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Parallel - Lauren   Miller Review originally posted on Bibliophilia, Please.

When Parallel arrived in the mail, I was a little disappointed because I was extremely busy in the middle of transferring jobs. I grudgingly opened the book to gauge how many days I needed to give myself at the end of that week to rush through the book. However, there was no reason for me to worry or begrudge the book in any way because I was immediately sucked into it and happily distracted by the story.

Abby, the main character, is unhappy with the road that her life has taken. While she is [not] enjoying a life that many could only dream of, she resents the opportunity that she's been given. She goes to bed the night before her eighteenth birthday confused, but not as confused when she wakes up the next morning on the opposite side of the country. With the help of Caitlin and her randomly placed memories from her parallel self, she figures out how the alternate reality came about.

Instead of giving you a long, drawn out review (because I'm already late), I'm going to tell you what I liked best about Parallel. First, I am a hardcore fan of old school science fiction, and Ray Bradbury has handled time travel and alternate realities best in A Sound of Thunder. Parallel handled its shenanigans pretty much the same way without being blatantly using the Butterfly Effect. (No, I'm not talking about the terrible movie with Ashton Kutcher.) The things that happened in Abby's parallel's past changed the future directly and immediately. She woke up several mornings in what could have easily have been the worst possible situation.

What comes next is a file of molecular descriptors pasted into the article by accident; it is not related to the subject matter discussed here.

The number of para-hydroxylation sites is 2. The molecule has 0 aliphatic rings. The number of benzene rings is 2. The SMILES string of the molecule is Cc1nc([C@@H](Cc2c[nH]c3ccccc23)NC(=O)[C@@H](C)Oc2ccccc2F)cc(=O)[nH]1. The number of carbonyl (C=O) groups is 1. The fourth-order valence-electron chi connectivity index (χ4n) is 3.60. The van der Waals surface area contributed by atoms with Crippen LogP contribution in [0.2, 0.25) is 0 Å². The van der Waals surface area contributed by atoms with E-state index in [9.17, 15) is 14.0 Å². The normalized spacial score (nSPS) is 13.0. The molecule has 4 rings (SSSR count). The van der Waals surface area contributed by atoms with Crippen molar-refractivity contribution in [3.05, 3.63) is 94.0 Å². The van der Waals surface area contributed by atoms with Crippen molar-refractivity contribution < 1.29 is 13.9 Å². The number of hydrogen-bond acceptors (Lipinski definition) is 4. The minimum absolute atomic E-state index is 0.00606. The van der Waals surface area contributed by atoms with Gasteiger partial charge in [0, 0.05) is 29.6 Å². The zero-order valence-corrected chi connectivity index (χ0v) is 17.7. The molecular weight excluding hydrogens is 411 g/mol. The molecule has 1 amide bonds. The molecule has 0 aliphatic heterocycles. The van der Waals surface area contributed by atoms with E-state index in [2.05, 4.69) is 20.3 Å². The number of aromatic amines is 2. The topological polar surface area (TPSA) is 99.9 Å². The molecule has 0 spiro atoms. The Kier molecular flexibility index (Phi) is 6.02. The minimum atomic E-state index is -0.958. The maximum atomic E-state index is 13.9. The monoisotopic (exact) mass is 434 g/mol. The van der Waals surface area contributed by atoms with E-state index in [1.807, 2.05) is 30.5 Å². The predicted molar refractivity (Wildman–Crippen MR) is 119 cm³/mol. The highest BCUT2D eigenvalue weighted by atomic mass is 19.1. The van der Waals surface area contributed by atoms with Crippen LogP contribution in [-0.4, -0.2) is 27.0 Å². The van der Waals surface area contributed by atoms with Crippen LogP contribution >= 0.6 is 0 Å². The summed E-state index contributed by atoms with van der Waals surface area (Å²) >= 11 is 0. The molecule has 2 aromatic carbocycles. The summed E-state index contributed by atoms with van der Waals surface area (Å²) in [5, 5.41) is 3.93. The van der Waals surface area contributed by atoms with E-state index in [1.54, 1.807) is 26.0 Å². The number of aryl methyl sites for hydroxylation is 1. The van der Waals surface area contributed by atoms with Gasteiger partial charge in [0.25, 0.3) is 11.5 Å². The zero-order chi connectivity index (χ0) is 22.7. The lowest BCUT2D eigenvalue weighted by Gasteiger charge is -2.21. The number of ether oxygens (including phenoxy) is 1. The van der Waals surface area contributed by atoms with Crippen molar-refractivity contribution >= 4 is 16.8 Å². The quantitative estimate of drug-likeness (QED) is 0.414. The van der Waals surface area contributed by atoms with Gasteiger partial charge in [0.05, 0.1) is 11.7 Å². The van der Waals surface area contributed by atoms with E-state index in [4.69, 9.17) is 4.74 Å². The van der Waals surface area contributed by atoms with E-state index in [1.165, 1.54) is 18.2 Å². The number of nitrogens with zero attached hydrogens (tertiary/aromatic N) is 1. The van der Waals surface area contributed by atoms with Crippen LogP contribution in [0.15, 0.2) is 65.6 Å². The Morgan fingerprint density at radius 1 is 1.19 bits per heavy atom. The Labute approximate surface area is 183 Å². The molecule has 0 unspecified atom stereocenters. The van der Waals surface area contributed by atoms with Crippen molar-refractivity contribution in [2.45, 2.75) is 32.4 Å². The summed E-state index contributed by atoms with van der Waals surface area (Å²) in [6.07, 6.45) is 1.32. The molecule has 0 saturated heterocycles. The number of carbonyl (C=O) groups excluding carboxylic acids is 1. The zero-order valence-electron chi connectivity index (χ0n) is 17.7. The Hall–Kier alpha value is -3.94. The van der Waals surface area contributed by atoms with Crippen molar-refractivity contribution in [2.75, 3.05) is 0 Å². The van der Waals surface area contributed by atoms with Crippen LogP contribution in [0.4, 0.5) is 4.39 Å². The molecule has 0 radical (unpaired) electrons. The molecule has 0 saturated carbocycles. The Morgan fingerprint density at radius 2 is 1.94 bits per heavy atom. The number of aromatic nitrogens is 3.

Secondly, Lauren Miller was pretty accurate in portraying the behavior and emotions of older teenagers and/or new adults. Her characters made stupid decisions, had very selfish tendencies, were insecure about themselves, and friends said some pretty ugly things to each other. The turmoil and feeling of "My life is ovarrrrrr!" is what I remember best about my teen years. The fact that the characters were not perfect or miniature adults really let me connect with them and believe in them more. Abby and Caitlin bullied Ilana, the Queen Bee, in the own way just as much as she hassled them. There was boyfriend stealing and cheating galore, too, while I'm thinking about it.

The third good about Parallel is that they characters were both forgiving and willing to learn from their mistakes. Yes, this is a supposedly a story about alternate realities, but it really hit me as contemporary love story, that was both about romance and friendship, that happened on two different timelines. True love (if there is such a thing) should only exist in the presence of forgiveness and willingness to change, and the folks in Parallel really embraced both.

The best thing about the book is Abby. She wasn't willing to lay down and just accept her parallel's life. Her parallel had vastly different experiences and that life had taken a totally different path than what Abby ever thought that she'd choose for herself. She fought to make changes to her parallel's life to make it something of her own, realizing certain aspects of her former situation were actually things she loved and enjoyed. She was strong, but she really grew as a character.

Parallel was not really what I expected initially, but a delightful read, nonetheless. I would recommend it mainly to contemporary fans, but anyone who likes a quick, sweet read would enjoy the book.

- 4/5 Stars -

*To satisfy FTC guidelines, I am disclosing that I received the book for reviewing purposes as a part of a Debut Author Challenge ARC Tour in exchange for an honest review. The advance copy was likely provided to the tour by the publisher or author, which has in no way affected the outcome of my review. All opinions expressed are rambling, honest, and completely my own.